The Queen as seen here and imagined with enthusiasm by Morgan is not as witty as Alan Bennett's Queen, in her last on screen recreation, in A Question of Attribution (directed by John Schlesinger, 1992), nor does the estimable Ms. Mirren (who's nonetheless very fine) have the buoyancy of Prunella Scales in Schlesinger's film. But she is witheringly cold toward Tony Blair, all foolish smiles on his first official visit to the Palace. (Blair's played by Michael Sheen, who's experienced at this game.) As Peter Bradshaw wrote in The Guardian, "Mirren's Queen meets him with the unreadable smile of a chess grandmaster, facing a nervous tyro. She begins by reminding him that she has worked with 10 prime ministers, beginning with Winston Churchill, 'sitting where you are now'. As put-downs go, that's like pulling a lever and watching a chandelier fall on your opponent's head." Fully recognizing the crucial importance of the British monarchy, this film is tartly reserved about both sides of the game. The royal family don't like "call me Tony." And Blair's wife Cherie is a bit ungainly in her blatantly anti-monarchy attitudes. But when Blair sees how Elizabeth's coldness and invisibility is angering the fans of Dady Di – the media queen, the "People's Princess" -- alienating her own subjects en masse, he steps in and persuades them to leave Balmoral and look at the thousands of flowers for Di piled in front of the Palance with their humiliating notes; then deliver a "tribute" to Di on TV. The formal grandeur of the film inherent in its subject matter – the Prime Minister and the royal family – is offset by its ironies and by the intimacy of the tennis match that develops in communications back and forth by telephone.

This movie is ultimately kind to Blair and to the Queen. It makes us feel sorry for Elizabeth, whom Blair comes to defend (against some of his cockier associates, not to mention his wife) with ardor. In Peter Morgan's second imagined interview with Blair the Queen coolly observes that he confuses "humility" with "humiliation" (he hasn't seen the nasty notes on the bunches of flowers for Diana); and she sees his kindness as merely due to seeing that what has happened to her could happen to him as quickly. As for Blair, the Brits may have little use for him now, but the filmmakers acted out of the belief that this week when he averted disaster on behalf of the monarchy was his "finest hour." Frears has had a varied career, with high points second to few, concentrated in the decade of the Eighties after he came off doing a lot of television. These finest hours include My Beautiful Laundrette, Prick Up Your Ears, Dangerous Liaisons, and The Grifters. For a while there it looked like he could do anything, then more as if he would; but he's admirably willing to try new, as well as dirty, pretty, things, The Queen is dignified, but contemporary. It's bustling and grand. Loud music and vivid performances help. Mirren's Elizabeth is more of the Queen and less of the Queen than Prulella Scales' briefer performance. Bennett's Queen was very clever. Morgan's is sad and noble. The Queen, which is dignified, but contemporary, shows where the Brits are now, and the effect of Lady Di. QEII, like QEI and Victoria before her, has had an extraordinarily long and successful reign, half a century (obviously Mirren is younger than the actual Queen.) But with these events, with this crucial week, the days of her generation essentially ended.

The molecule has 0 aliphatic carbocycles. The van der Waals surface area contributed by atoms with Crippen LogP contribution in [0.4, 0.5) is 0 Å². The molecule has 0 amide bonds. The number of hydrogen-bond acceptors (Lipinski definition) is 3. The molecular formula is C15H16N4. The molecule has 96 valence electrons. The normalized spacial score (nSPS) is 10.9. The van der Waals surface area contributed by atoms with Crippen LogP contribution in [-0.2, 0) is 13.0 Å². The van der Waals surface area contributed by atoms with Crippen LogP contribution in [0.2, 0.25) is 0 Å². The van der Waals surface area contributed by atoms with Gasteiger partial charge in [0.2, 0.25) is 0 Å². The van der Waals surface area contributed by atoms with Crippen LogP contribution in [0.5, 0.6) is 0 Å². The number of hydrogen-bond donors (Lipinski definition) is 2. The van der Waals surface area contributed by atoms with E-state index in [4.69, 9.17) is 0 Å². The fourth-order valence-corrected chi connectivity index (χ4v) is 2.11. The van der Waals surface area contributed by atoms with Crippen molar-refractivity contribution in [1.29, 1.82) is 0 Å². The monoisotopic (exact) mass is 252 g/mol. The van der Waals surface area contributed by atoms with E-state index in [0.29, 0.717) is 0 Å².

There's a symbolic fourteen-point stag at Balmoral the men are interested in. James Cromwell's brusque, lordly Prince Philip will do nothing but take the boys hunting, to get them outside. In the end a corporate banker kills the stag on a neighbor's property, and only Elizabeth sees it, when she's stranded in a jeep she's driven into the mud, and crying.

For all its ceremony and noise, loneliness and wit, mostly The Queen simply tells a story, the new story of English royalty at the end of the twentieth century. It was a story worth telling, and it's told well.


150 of 228 people found this review helpful.  Was this review helpful to you?

Message Boards

Recent Posts
Who comes out the best? yolhanson
The Stag scene........ sambuddha-ghosh26
God bless Her Majesty Queen Elizabeth the Second roo1
name of the Queen's jeep marika-gerbi
THE STAG Josiegeiger
What does this line signify? legolasvaragov
Discuss The Queen (2006) on the IMDb message boards »

Contribute to This Page

Create a character page for:
?